Vascular Protection (vascular + protection)

Distribution by Scientific Domains

Selected Abstracts

Interactions between microvascular and macrovascular disease in diabetes: pathophysiology and therapeutic implications

Andrew J. Krentz
Convention partitions the complications of diabetes into two main subtypes. First are the diabetes-specific microvascular complications of retinopathy, nephropathy and neuropathy; second are the atherothrombotic macrovascular complications that account for the majority of premature deaths. Pathological interactions between microvascular and macrovascular complications, for example, nephropathy and macrovascular disease, are common. Similar mechanisms and shared risk factors drive the development and progression of both small and large vessel disease. This concept has therapeutic implications. Mounting evidence points to the need for multifactorial strategies to prevent vascular complications in subjects with diabetes and/or the metabolic syndrome. We advocate a combined therapeutic approach that addresses small and large vessel disease. Preferential use should be made of drug regimens that (i) maximize vascular protection, (ii) reduce the risk of iatrogenic vascular damage and (iii) minimize the increasing problem of polypharmacy. [source]

Alcohol-Induced Endothelial Changes Are Associated With Oxidative Stress and Are Rapidly Reversed After Withdrawal

ALCOHOLISM, Issue 10 2005
Giorgio Soardo
Abstract: Background: Although heavy alcohol drinkers are at an increased risk of developing cardiovascular events, moderate alcohol intake is associated with reduced incidence of cardiovascular death. This paradox might reflect a dose-related effect of different alcohol intakes on endothelial function and this, in turn, might depend on changes in oxidative stress Methods: We tested the effects of alcohol withdrawal in heavy alcohol consumers and compared the plasma levels of endothelin-1, nitric oxide, plasminogen activator inhibitor-1, von Willebrand factor, malondialdehyde, and intracellular glutathione with those of alcoholics that did not modify their alcohol intake and teetotalers. In human endothelial cells that had been cultured for 2 weeks in the presence of different concentrations of ethanol, we assessed the same parameters after withdrawal of ethanol exposure Results: Alcohol increased the levels of endothelin-1, nitric oxide, and plasminogen activator inhibitor-1 and decreased the levels of von Willebrand factor both in vivo and in vitro. These changes were dose dependent, rapidly reversed after withdrawal of exposure, and associated with the presence of increased oxidative stress as indicated by increased levels of both malondialdehyde and intracellular glutathione. Blockade of oxidative stress by incubation of endothelial cells in the presence of oxidants' scavengers prevented the alcohol-induced functional modifications of the endothelium Conclusions: Alcohol affects endothelial function with an effect that is mediated by an activated oxidative stress and is rapidly reversed after withdrawal. Dose-related endothelial responses to different alcohol intakes might translate in either vascular protection or vascular damage. [source]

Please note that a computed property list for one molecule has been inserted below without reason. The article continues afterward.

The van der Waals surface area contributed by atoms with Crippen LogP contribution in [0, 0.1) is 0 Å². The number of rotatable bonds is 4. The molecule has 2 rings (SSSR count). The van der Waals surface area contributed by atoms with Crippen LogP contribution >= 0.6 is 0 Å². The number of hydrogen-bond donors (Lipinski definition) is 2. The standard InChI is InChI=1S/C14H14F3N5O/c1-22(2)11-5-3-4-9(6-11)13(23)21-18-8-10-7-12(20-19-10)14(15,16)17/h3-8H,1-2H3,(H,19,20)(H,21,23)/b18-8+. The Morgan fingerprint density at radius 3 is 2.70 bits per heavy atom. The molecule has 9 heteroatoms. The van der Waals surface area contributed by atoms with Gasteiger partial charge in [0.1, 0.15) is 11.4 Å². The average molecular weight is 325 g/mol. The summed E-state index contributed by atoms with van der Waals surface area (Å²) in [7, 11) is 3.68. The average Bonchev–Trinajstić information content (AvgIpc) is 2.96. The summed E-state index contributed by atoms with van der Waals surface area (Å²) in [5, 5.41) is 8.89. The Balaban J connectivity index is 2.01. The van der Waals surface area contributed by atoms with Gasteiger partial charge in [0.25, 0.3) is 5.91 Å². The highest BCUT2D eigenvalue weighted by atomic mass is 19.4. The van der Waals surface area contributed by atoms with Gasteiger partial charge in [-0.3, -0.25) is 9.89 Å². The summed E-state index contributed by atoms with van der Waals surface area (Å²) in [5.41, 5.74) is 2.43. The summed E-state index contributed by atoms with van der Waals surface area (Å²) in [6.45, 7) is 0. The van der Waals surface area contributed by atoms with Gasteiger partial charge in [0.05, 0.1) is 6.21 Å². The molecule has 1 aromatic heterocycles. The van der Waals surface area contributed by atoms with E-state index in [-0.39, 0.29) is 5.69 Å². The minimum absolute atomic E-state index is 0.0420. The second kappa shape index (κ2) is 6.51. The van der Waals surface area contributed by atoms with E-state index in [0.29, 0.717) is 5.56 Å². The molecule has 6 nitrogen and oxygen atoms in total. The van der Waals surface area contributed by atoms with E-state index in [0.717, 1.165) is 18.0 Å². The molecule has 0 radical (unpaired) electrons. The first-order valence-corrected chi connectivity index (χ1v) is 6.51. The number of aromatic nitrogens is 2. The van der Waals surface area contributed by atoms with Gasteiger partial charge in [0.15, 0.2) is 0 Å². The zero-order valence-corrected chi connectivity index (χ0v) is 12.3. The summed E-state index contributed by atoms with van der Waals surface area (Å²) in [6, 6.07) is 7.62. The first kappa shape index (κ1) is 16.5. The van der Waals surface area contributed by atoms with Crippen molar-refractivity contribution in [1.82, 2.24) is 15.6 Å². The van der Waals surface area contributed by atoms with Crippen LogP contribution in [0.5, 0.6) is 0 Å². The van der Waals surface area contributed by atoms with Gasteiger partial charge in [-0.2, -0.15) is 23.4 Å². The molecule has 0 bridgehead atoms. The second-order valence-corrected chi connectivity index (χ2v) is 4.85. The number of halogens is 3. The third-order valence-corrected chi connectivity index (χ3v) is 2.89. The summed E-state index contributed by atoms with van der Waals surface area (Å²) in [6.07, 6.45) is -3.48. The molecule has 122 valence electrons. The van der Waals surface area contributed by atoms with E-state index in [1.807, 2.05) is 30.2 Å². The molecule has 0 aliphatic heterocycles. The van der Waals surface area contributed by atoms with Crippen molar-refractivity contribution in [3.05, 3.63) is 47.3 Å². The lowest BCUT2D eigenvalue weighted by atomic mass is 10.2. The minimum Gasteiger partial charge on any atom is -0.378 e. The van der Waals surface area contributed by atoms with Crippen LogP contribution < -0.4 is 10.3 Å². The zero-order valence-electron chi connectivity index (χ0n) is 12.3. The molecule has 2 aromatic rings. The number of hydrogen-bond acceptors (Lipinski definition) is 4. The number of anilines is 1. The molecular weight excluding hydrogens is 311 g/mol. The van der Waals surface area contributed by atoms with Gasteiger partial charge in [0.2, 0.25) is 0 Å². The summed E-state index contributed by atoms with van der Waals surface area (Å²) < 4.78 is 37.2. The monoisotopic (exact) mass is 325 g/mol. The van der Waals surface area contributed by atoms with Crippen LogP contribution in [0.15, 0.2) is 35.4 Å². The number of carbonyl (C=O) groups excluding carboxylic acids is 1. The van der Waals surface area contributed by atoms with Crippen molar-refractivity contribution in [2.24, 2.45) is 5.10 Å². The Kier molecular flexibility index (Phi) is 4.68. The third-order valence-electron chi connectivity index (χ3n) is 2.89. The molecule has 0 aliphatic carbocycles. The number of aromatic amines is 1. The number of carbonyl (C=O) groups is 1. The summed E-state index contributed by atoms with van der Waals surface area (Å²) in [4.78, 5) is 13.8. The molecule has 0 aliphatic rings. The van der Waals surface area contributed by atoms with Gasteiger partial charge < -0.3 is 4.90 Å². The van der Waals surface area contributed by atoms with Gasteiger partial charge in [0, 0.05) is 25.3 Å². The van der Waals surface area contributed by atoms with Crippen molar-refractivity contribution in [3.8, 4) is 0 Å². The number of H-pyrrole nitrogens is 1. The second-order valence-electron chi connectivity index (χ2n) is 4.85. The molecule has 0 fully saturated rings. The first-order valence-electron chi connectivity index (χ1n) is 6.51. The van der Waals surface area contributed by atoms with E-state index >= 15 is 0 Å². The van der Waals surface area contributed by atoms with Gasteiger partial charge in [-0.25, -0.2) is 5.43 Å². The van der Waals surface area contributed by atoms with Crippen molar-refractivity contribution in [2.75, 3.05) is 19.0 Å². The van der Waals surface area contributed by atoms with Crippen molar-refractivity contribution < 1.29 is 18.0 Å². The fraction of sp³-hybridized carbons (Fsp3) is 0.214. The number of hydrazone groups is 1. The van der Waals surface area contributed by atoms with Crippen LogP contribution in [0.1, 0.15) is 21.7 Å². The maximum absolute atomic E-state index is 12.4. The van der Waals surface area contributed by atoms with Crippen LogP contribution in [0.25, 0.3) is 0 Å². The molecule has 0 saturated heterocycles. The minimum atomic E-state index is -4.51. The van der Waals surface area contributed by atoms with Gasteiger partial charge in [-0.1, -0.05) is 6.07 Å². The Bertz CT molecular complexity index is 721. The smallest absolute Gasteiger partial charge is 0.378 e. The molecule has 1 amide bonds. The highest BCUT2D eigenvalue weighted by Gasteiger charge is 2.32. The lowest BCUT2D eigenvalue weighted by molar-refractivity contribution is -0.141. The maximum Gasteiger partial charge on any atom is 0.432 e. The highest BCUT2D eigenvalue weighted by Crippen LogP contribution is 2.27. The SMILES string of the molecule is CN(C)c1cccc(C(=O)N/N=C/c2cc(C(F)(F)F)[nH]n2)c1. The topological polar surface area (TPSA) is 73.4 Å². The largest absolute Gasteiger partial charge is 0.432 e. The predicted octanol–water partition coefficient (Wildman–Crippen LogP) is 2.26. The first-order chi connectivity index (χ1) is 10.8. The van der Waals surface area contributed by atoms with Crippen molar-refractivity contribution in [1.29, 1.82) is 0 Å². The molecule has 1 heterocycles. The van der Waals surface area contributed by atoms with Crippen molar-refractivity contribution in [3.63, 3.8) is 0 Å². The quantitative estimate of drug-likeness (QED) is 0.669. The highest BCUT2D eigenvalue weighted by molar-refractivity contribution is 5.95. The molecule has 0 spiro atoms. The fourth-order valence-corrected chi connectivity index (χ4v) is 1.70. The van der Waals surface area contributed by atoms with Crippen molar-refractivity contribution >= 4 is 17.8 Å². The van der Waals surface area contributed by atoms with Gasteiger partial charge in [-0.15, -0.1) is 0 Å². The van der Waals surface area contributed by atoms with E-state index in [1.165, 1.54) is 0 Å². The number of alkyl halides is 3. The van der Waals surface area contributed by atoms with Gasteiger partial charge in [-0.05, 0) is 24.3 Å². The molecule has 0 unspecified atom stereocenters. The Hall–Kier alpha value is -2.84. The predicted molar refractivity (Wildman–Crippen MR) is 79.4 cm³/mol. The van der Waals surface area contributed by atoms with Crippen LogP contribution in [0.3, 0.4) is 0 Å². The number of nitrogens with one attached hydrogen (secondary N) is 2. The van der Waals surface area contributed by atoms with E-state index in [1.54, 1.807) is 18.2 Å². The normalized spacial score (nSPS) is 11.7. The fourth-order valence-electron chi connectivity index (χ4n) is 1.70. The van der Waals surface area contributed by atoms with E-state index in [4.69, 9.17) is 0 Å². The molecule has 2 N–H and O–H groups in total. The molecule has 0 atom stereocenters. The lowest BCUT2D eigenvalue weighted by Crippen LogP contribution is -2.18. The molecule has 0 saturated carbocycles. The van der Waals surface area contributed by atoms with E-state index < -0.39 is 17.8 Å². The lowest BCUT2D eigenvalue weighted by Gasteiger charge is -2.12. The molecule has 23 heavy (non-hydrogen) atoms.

Review article: gastrointestinal bleeding with low-dose aspirin , what's the risk?

Summary This review examines ulcers and gastrointestinal bleeding with low-dose aspirin, focusing on randomized placebo-controlled trials. The single endoscopic trial assessing ulcers showed no significant difference in 12-week ulcer incidence: 6% of 381 given placebo vs. 7% of 387 given 81 mg enteric-coated aspirin. The relative risk of major gastrointestinal bleeding with low-dose aspirin in a meta-analysis of placebo-controlled trials of vascular protection was 2.07 (95% CI: 1.61,2.66). The absolute rate increase with aspirin above placebo was 0.12% per year (95% CI: 0.07,0.19%) with a number-needed-to-harm of 833 patients (95% CI: 526,1429). A meta-analysis of aspirin 50,1500 mg daily reported an odds ratio for any gastrointestinal bleeding of 1.68 (95% CI: 1.51,1.88) with an number-needed-to-harm at 1 year of 247. The relative risk of hospitalization for upper gastrointestinal bleeding with low-dose aspirin in a large Danish cohort study was 2.6 (95% CI: 2.2,2.9) with an absolute annual incidence of 0.6%. Factors that may increase the risk of gastrointestinal bleeding include prior history of ulcers or gastrointestinal bleeding, corticosteroid use, anticoagulant therapy and addition of a non-aspirin non-steroidal anti-inflammatory drug. When determining whether low-dose aspirin is appropriate for an individual patient, the cardiovascular benefit must be weighed against the potential for clinical events such as gastrointestinal bleeding. [source]

The Emerging Role of Flavonoid-Rich Cocoa and Chocolate in Cardiovascular Health and Disease

Mary B. Engler PhD
Cocoa and chocolate have recently been found to be rich plant-derived sources of antioxidant flavonoids with beneficial cardiovascular properties. These favorable physiological effects include: antioxidant activity, vasodilation and blood pressure reduction, inhibition of platelet activity, and decreased inflammation. Increasing evidence from experimental and clinical studies using cocoa-derived products and chocolate suggest an important role for these high-flavanol-containing foods in heart and vascular protection. [source]